We have begun to see Silicon Valley bringing both investment and innovation to the last mile problem.  Google’s Project Loon is using balloons to deliver access, Facebook is developing drone technology along similar lines.  Even the satellite industry, which is the most notoriously expensive form of access on the continent, is feeling the effects of technology innovation.  New low-earth satellite initiatives from OneWeb and SpaceX may offer yet another last mile access platform.  Somewhat ironically though, the most powerful enablers of last mile access are the national and metropolitan fiber backbones themselves.  Previously, an access entrepreneur had to solve the entire chain of connectivity from international, national, local, and last mile.  Now that fiber networks reach primary and secondary cities across the continent, an access entrepreneur can spring up anywhere and use the most appropriate last mile technology for his or her situation.


The NSRC began working with Google back when the Corporation was still providing a small amount of support to get donated equipment and technical manuals to African universities. How has that partnership developed, and how do you see Google’s initiatives compared to others described in the blog post?

Google and NSRC share a view that the tools of the Internet can be utilized to address some of our biggest global challenges, including delivering affordable education and healthcare, sourcing clean water, increasing energy efficiency, enhancing scientific capabilities, and making government more effective and responsive to the needs of its citizens. Google and the NSRC first started working together in 2006 to address Internet access and human resource development in Africa by improving infrastructure, training more African network engineers so local hands cultivate local expertise, and by helping African colleagues deliver relevant platforms and services, which is good for the whole Internet ecosystem. Google’s substantial financial support and contributions of more than 30 tons of donated hardware for deployment in African universities, National Research and Education Networks (NRENs) and Internet Exchange Points led to additional investments of providing network engineering assistance and a train-the-trainers program with the UbuntuNet Alliance community. This has resulted in thousands of network personnel in hundreds of institutions in dozens of countries accelerating local infrastructure development and network engineering skills to grow their portions of the Internet.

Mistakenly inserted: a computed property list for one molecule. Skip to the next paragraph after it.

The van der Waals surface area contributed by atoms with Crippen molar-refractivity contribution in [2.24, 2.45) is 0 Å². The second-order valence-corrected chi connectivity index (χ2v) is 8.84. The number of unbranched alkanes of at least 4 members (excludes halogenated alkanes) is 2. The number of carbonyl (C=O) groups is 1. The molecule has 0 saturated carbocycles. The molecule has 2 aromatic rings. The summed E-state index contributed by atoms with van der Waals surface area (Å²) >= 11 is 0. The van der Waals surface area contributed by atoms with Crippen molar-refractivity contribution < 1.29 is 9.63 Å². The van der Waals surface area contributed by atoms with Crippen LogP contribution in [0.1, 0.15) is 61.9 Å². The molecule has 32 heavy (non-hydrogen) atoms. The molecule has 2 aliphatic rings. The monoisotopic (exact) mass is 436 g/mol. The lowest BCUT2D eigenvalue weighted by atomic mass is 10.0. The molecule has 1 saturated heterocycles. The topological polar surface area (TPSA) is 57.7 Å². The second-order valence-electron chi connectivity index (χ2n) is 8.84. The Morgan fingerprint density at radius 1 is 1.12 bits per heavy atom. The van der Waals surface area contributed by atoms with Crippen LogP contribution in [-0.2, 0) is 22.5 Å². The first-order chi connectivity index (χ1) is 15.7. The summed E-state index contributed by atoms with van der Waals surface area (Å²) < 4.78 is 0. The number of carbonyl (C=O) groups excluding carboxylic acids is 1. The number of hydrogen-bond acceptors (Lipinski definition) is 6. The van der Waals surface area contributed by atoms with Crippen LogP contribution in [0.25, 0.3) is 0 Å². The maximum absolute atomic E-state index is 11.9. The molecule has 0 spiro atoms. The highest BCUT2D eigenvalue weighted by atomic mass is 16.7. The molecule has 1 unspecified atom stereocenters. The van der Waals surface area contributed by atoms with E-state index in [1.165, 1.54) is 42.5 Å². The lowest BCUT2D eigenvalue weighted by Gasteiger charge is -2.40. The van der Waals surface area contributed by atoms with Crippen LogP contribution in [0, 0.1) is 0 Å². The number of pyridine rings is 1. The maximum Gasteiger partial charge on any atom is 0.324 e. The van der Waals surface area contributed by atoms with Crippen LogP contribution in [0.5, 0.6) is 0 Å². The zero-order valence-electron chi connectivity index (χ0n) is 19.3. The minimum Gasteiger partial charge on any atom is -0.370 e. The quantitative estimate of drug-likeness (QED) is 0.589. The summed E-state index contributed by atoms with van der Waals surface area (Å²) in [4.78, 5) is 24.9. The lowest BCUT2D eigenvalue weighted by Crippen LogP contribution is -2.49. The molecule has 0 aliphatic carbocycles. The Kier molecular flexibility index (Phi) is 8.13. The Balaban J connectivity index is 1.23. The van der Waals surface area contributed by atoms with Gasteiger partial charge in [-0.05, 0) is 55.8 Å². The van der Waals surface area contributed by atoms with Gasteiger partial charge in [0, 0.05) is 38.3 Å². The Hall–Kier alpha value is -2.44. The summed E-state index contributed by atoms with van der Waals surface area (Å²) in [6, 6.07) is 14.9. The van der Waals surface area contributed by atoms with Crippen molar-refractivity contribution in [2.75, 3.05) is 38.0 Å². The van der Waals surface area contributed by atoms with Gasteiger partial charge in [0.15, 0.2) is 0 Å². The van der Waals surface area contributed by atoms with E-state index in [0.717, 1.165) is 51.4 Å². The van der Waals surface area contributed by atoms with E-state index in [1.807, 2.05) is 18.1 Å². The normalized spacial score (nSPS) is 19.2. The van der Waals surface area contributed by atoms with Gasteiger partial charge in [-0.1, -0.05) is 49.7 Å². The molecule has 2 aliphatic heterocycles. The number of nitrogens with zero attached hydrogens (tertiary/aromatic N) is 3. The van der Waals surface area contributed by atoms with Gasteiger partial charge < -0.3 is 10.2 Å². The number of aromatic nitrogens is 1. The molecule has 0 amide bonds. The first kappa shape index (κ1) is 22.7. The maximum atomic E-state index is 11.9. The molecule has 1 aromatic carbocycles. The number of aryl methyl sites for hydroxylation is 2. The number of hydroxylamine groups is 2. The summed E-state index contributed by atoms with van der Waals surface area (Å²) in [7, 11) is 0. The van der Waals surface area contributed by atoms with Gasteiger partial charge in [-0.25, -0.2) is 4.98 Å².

Regarding other initiatives mentioned in the blog post, NSRC personnel have been engaged in some of the TV White Space (dynamic spectrum) trials with all of the organizations cited - Google, Facebook and Microsoft. Facebook now donates decommissioned network switches and routers from their datacenters to NSRC for redeployment in campus networks and Internet Exchange Points in Africa and other regions, which Google and Cisco have done for years. NSRC is engaged with both the Microsoft Research Group, which leads their dynamic spectrum trials, and with the Microsoft Global Network Services team regarding interconnection strategies and development of additional Internet Exchange Points in Africa and elsewhere.